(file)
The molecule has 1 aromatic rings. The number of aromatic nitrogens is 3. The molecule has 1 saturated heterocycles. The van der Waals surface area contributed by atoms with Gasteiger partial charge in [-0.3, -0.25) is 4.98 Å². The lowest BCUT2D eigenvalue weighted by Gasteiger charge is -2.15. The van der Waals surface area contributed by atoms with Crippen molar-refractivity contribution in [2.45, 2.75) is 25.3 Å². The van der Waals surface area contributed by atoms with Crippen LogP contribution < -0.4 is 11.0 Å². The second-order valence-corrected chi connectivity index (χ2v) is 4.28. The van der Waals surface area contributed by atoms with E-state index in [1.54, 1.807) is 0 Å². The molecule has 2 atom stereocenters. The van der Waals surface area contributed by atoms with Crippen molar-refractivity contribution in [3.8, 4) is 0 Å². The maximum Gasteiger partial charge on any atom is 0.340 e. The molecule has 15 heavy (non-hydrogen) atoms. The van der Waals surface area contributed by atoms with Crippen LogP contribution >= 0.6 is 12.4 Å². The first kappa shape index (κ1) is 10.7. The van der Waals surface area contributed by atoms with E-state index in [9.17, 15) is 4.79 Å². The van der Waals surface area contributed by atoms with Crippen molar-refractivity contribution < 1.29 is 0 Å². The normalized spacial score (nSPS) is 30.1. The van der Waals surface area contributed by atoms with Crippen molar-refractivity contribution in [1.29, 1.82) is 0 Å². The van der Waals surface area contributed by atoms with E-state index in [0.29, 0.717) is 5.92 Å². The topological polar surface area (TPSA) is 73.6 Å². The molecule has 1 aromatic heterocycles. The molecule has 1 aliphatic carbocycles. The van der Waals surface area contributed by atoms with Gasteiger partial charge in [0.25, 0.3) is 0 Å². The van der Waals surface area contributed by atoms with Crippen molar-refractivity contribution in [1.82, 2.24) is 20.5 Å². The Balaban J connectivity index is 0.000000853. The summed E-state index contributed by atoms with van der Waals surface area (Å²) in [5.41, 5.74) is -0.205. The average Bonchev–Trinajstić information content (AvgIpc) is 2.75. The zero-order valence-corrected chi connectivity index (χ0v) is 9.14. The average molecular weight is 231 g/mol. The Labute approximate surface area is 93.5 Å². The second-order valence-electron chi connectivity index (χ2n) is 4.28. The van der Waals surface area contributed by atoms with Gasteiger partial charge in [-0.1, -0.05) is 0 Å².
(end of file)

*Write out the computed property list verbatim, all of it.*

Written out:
The molecule has 1 aromatic rings. The number of aromatic nitrogens is 3. The molecule has 1 saturated heterocycles. The van der Waals surface area contributed by atoms with Gasteiger partial charge in [-0.3, -0.25) is 4.98 Å². The lowest BCUT2D eigenvalue weighted by Gasteiger charge is -2.15. The van der Waals surface area contributed by atoms with Crippen molar-refractivity contribution in [2.45, 2.75) is 25.3 Å². The van der Waals surface area contributed by atoms with Crippen LogP contribution < -0.4 is 11.0 Å². The second-order valence-corrected chi connectivity index (χ2v) is 4.28. The van der Waals surface area contributed by atoms with E-state index in [1.54, 1.807) is 0 Å². The molecule has 2 atom stereocenters. The van der Waals surface area contributed by atoms with Crippen molar-refractivity contribution in [3.8, 4) is 0 Å². The maximum Gasteiger partial charge on any atom is 0.340 e. The molecule has 15 heavy (non-hydrogen) atoms. The van der Waals surface area contributed by atoms with Crippen LogP contribution >= 0.6 is 12.4 Å². The first kappa shape index (κ1) is 10.7. The van der Waals surface area contributed by atoms with E-state index in [9.17, 15) is 4.79 Å². The van der Waals surface area contributed by atoms with Crippen molar-refractivity contribution < 1.29 is 0 Å². The normalized spacial score (nSPS) is 30.1. The van der Waals surface area contributed by atoms with Crippen molar-refractivity contribution in [1.29, 1.82) is 0 Å². The van der Waals surface area contributed by atoms with E-state index in [0.29, 0.717) is 5.92 Å². The topological polar surface area (TPSA) is 73.6 Å². The molecule has 1 aromatic heterocycles. The molecule has 1 aliphatic carbocycles. The van der Waals surface area contributed by atoms with Gasteiger partial charge in [0.25, 0.3) is 0 Å². The van der Waals surface area contributed by atoms with Crippen molar-refractivity contribution in [1.82, 2.24) is 20.5 Å². The Balaban J connectivity index is 0.000000853. The summed E-state index contributed by atoms with van der Waals surface area (Å²) in [5.41, 5.74) is -0.205. The average Bonchev–Trinajstić information content (AvgIpc) is 2.75. The zero-order valence-corrected chi connectivity index (χ0v) is 9.14. The average molecular weight is 231 g/mol. The Labute approximate surface area is 93.5 Å². The second-order valence-electron chi connectivity index (χ2n) is 4.28. The van der Waals surface area contributed by atoms with Gasteiger partial charge in [-0.1, -0.05) is 0 Å².